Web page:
It aims to be able to avoid actors coming out of occlusions with reasonable speed.
The Vehicle Control module executes trajectories provided by the Motion Planning module.
It controls the vehicle through communication interfaces.
Example controls include steering, braking, turn signals, throttle, and switching gears.
It also tracks any limits set for the system (or environment?),
and communicates back to the operation center as needed.
Data Collection and Test Scenarios
Since my point with this "article" was to look into what it might mean to test a machine learning intensive system, I find it important to also look at what type of data is used to train the machine learning systems, and how is all the used data collected.
And how these are used as part of test case (In the Uber documents they seems to call them test scenarios).
Of course, such complex systems use this type of data for many different purposes besides just the machine learning part,
so they are generally interesting as well.
The Uber document describes data uses including system performance analysis, quality assurance, machine teaching and testing, simulated environment creation and validation, software development, human operator training and assessment, and map building and validation.
Summarizing the various parts related to data collection and synthesis from the Uber descriptions,
at the heart of all this are the real-world training data collected by the VO’s driving around, the car and automated sensors collecting detailed data,
and the VO’s tagging the data.
This tagging also helps further identify new scenarios, objects, and actors.
The sensor data is based on the sensors I listed above in the HW section.
Additionally, the system is listed as recording:
- telemetry (maybe refers to metrics about network? or just generally to transferring data?)
- control signals (commands for vehicle control?)
- Control Area Network (CAN) messages
- system health, such as
- hard drive speeds
- internal network performance
- computer temperatures
The larger datasets are recorded in onboard (car) storage.
Smaller amounts of data are transmitted in near real-time using over-the-air (OTA) interfaces over cellular networks to the Uber control center.
These use multiple cellular network for cybersecurity and resiliency purposes.
The OTA data includes insights on how the vehicles are performing, where they are, and their current state.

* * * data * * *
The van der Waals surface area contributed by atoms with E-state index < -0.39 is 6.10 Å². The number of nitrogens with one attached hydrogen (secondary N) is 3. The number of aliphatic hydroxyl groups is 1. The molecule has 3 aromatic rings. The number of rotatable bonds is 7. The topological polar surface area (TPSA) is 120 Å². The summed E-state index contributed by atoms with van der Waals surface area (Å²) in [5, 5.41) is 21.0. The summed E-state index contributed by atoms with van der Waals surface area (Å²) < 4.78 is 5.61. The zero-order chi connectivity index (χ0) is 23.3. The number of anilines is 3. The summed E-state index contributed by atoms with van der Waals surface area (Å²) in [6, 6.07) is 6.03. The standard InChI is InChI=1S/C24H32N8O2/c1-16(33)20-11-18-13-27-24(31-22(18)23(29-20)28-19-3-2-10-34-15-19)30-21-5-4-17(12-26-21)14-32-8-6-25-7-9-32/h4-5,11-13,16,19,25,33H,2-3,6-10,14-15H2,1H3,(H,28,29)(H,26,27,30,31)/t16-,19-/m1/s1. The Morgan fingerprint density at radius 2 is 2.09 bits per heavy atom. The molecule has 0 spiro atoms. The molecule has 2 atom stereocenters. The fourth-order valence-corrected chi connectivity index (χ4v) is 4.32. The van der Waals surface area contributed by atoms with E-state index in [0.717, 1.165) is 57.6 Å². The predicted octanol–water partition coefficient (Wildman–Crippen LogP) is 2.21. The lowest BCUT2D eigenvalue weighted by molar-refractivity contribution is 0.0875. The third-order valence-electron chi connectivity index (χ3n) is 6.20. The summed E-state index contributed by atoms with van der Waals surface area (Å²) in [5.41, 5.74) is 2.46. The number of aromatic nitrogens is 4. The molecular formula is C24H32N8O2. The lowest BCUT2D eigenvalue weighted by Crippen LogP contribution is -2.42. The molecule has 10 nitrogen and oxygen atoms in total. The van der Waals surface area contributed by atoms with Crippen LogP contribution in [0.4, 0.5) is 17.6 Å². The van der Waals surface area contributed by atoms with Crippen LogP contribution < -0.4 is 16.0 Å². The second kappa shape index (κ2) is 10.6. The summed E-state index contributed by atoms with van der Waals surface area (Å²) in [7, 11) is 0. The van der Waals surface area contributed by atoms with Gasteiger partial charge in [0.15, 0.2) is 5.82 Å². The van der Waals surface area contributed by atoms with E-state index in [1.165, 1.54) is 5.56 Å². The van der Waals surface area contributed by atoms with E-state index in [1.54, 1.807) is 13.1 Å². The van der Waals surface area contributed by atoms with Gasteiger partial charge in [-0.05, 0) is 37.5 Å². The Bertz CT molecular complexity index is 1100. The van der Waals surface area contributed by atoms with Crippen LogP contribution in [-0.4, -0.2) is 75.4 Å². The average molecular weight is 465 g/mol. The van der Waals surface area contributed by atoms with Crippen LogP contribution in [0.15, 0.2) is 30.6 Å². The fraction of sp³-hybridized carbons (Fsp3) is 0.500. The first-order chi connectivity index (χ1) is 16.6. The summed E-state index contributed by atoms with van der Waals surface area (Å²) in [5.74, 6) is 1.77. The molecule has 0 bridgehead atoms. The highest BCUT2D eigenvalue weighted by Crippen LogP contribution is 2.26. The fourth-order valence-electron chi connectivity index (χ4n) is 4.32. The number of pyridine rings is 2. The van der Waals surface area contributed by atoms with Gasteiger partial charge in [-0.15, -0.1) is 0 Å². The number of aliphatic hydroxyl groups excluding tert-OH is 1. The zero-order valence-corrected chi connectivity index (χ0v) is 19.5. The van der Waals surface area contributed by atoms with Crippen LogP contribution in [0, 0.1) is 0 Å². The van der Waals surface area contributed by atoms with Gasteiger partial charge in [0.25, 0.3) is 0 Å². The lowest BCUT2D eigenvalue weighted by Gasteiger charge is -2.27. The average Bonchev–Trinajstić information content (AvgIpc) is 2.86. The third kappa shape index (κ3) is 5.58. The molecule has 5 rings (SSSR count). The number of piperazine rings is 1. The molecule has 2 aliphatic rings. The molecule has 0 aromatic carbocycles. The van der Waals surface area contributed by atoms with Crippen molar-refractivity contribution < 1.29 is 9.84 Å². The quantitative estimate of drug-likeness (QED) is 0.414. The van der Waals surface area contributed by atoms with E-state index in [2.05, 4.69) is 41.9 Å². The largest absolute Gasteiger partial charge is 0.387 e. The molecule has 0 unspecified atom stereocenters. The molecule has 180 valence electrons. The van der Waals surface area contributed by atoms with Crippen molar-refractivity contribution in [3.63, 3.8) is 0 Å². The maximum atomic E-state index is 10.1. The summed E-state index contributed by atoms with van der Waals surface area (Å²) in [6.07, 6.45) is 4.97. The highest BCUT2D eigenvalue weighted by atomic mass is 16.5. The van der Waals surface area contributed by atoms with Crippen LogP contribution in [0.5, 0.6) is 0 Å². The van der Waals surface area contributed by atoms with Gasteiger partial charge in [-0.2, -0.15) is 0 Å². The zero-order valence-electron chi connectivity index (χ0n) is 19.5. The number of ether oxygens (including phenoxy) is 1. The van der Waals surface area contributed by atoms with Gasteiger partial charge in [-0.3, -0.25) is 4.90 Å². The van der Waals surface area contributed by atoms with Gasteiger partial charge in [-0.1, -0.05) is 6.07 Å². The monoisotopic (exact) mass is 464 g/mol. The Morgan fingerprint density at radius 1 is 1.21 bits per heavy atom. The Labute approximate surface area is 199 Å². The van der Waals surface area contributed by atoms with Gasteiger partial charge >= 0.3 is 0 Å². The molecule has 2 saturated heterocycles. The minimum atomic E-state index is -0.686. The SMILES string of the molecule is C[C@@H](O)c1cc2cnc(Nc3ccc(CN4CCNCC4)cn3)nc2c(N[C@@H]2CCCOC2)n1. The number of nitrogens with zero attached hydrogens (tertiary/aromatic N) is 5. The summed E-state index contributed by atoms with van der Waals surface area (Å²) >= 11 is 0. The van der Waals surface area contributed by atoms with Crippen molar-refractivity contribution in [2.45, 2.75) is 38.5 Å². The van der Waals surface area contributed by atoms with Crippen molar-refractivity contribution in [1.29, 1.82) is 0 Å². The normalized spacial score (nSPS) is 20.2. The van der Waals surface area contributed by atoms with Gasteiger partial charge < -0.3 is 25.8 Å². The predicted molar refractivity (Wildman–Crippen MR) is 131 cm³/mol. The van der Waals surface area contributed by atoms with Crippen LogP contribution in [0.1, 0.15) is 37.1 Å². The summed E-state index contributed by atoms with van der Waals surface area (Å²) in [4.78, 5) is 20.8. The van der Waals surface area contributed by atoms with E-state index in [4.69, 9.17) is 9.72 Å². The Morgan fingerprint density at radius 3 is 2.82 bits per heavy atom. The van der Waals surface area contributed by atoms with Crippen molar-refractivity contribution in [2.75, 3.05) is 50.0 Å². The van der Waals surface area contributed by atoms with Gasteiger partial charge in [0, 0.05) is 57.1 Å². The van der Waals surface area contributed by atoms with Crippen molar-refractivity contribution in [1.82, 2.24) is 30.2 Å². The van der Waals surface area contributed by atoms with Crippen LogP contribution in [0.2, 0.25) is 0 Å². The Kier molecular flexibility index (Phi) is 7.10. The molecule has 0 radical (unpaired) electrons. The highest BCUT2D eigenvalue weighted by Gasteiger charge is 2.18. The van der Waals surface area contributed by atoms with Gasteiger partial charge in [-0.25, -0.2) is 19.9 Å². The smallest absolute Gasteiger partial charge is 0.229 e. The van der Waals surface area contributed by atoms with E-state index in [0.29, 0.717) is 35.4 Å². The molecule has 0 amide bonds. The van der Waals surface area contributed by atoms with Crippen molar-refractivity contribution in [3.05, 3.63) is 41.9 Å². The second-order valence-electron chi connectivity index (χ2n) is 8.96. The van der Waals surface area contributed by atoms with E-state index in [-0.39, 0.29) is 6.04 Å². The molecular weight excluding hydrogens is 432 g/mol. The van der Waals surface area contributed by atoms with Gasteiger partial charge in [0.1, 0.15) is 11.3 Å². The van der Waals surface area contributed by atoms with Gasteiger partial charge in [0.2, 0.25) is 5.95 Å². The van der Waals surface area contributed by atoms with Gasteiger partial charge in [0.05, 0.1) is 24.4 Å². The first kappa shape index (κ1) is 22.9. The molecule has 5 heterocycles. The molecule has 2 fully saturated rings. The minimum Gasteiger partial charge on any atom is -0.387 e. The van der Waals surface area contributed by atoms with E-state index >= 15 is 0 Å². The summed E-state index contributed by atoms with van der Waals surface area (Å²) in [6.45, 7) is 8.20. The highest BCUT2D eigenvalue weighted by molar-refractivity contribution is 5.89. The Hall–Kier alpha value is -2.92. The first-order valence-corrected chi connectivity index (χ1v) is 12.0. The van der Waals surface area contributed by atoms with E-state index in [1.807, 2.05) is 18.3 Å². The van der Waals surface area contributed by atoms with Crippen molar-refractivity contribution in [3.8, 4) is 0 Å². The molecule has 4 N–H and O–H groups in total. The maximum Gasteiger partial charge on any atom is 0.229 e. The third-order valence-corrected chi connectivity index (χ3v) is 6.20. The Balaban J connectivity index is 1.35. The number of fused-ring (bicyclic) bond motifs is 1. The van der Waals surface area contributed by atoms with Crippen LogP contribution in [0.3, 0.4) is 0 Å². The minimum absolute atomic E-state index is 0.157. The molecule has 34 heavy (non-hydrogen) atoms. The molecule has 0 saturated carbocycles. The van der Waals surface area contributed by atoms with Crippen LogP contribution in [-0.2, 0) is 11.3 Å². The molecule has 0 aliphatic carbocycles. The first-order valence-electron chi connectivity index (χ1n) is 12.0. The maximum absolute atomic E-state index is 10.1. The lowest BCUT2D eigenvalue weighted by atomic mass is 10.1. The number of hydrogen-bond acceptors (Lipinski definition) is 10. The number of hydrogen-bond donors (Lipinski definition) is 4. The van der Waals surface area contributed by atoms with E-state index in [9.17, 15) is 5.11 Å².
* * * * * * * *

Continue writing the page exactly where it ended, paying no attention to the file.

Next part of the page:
In the documents (Uber and another from the RAND corporation),
the operational environment of the autonomous vehicle is referred to as the operational design domain (ODD).
Defining the ODD is quite central to the development (as well as testing) of the system and training the ML algorithms,
as well as the controlling logic based on those.
It defines the world in which the car operates, and all the actors and objects, and their relations.
The Uber document describes using something called scenarios as test cases.
Well, it mostly does not mention the word "test case", but for practical purposes this seems to be similar.
Of course, this is quite a bit more complex than a traditional software test case with simple inputs and outputs,
requiring description of complex real-world environments as inputs, and boundaries and profiles of accepted behaviour as outputs, rather than specific data values.
These complex real-world inputs and outputs are also varying over time, different from the typical static input values as often is with traditional software tests.
Thus, also a time-series aspect is relevant to the inputs and outputs.
Uber describes a unified schema being used to describe the scenarios and data.
Besides the collected data and learned models, other data inputs are also used, such as operational policies.
Various success criteria are defined for each scenario, such as speed, distance, and description of safe behaviour.
When new actors, environmental elements, or other similar items are encountered,
they are recorded and tagged for further training of the autonomous system.
The resulting definitions and characterization of the ODD is then used as input to improve the test scenarios and create new ones.